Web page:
There is no media access until training camp, but by NFL standards, the Raiders have had a good offseason. By recent Raiders standards it was a great offseason.
If you had to guess what items were on Tom Cable’s checklist going into the offseason, it might look something like this:
1) Cut JaMarcus Russell – Check
2) Find a quality QB – Check (Jason Campbell)
3) Improve the run defense – Check, Check, Check (Rolando McClain, Lamarr Houston, John Henderson)
4) Fix the return game – Check (Jacoby Ford, Yamon Figurs, anyone not named Gary Russell)
5) Improve the offensive line – Check minus (Veldheer, Campbell, etc)
Grading this checklist today, Cable gets 90 percent and an A-.
Grading this checklist after training camp, it might look a little different.
Grading this checklist after eight games, it might look very different.
Grading this checklist after the season, it might look extremely different.
It is understandable that the fans are excited. Fans that have had so little to cheer for the past seven seasons.
Many fans make the mistake of over-confidence. The Raiders only won five games last season.
Realistic expectations are hard to find. Every team in the NFL feels like they are getting better. Ask 10 people about the Chiefs and eight will tell you they will be better. You will hear the same thing about the Browns, Lions, Bucs and any other team hoping to return to winning.
What is abundantly clear is that the Raiders are feeling more positive about this season. Even the media is jumping on board. You might have heard things from the local media calling the recent organized team activities the best since 2002.
The problem with all of this is over-confidence. The team, the media and the fans can all become too confident.
Allow us to play a little game of “what if.”
What if Jason Campbell throws three interceptions and no touchdowns in week one?
What if Chris Johnson runs all over the Raiders in week one?
What if the return game fumbles two returns in week one?
What if the offensive line gets Campbell injured in week one?
Would the confidence built during the offseason be lost? Wouldn’t the players, media and fans start to have doubts?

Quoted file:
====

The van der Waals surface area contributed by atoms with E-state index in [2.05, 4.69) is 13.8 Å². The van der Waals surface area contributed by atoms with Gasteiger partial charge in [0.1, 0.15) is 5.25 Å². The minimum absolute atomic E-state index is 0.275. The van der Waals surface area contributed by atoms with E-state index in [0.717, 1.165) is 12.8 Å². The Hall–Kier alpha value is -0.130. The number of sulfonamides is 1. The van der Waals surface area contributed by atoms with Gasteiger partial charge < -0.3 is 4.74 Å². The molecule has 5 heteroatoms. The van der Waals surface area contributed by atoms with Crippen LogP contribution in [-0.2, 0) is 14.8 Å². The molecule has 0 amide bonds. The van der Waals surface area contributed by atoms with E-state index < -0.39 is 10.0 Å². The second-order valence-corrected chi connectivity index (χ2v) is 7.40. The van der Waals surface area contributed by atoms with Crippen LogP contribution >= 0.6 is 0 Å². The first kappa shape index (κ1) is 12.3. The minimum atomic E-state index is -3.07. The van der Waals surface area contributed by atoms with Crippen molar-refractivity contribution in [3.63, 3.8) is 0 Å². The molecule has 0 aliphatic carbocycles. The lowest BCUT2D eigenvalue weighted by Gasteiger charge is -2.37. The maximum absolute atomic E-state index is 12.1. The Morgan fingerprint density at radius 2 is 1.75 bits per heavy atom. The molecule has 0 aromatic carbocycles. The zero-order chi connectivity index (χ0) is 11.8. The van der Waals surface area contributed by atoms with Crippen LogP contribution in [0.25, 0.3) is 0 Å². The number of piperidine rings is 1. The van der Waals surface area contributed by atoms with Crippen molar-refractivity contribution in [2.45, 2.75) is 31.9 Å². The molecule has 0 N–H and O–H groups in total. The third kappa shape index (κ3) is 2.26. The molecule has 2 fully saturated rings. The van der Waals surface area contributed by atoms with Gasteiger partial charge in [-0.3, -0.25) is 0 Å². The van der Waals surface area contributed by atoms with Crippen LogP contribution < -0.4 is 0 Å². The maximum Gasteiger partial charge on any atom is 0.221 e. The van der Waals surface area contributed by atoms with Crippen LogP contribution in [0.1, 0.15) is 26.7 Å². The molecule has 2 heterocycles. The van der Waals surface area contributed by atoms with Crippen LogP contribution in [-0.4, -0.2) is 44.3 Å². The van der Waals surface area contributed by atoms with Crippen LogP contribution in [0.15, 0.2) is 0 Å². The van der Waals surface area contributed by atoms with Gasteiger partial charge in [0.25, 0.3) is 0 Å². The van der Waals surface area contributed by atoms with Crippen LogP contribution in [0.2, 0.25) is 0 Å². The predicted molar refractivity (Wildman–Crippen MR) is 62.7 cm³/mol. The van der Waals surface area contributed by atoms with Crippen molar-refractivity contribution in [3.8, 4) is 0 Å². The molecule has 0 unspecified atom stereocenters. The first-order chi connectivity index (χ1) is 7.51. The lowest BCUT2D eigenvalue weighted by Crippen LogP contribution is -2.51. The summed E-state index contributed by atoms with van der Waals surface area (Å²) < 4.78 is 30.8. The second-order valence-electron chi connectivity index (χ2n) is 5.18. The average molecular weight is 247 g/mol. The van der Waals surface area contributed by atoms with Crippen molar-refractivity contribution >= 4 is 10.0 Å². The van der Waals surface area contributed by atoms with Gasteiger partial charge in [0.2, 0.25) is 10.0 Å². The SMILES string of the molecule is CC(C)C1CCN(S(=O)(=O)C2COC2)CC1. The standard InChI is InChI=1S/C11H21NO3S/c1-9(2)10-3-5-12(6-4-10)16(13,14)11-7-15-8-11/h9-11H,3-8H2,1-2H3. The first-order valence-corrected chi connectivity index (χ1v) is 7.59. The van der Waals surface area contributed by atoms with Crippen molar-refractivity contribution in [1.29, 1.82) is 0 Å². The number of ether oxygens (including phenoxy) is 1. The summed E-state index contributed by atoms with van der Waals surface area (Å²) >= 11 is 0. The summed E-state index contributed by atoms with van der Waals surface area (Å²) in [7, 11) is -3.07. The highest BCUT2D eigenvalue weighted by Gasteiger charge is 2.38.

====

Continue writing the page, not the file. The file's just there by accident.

Surprised is a better feeling than crushed. It is like that Christmas when you were a kid when you wanted a bike and got clothes.
As adults we expect things that are more realistic. When was the last time you expected something more than you received?
People seem to fail to apply this same logic to sports.
What does history suggest is realistic win-loss record for a team who won five games the year prior?
From 2007 to 2008, of the sub .500 teams, just seven out of 26 improved by more than three games. Five did it from 2007 to 2008, two from 2008 to 2009.
In the past two seasons, only four teams went from five wins or less to have a winning record the following season. That is just a six percent chance. The New York Jets, Atlanta Falcons, and Baltimore Ravens did it from 2007 to 2008 and the Cincinnati Bengals from 2008 to 2009.
The good news is 12 of the 16 teams with five wins or less from 2007 to 2009 improved the following season. That is 75 percent.
The Raiders chances of improving on five wins is good, but the chance the improvement is greater than three games is just six percent.
The reason this means something. It is a competitive league. Teams do get better and worse. Not everyone will be better from year to year.
Over the last three seasons seven teams are trending downward by more than three games and six teams are trending upwards more than three games.
Call it parity, but it just isn’t that common for teams to improve dramatically in one offseason.
So if you were to predict the Raiders 2010 regular season record, the safe bet would be between 6-10 and 8-8.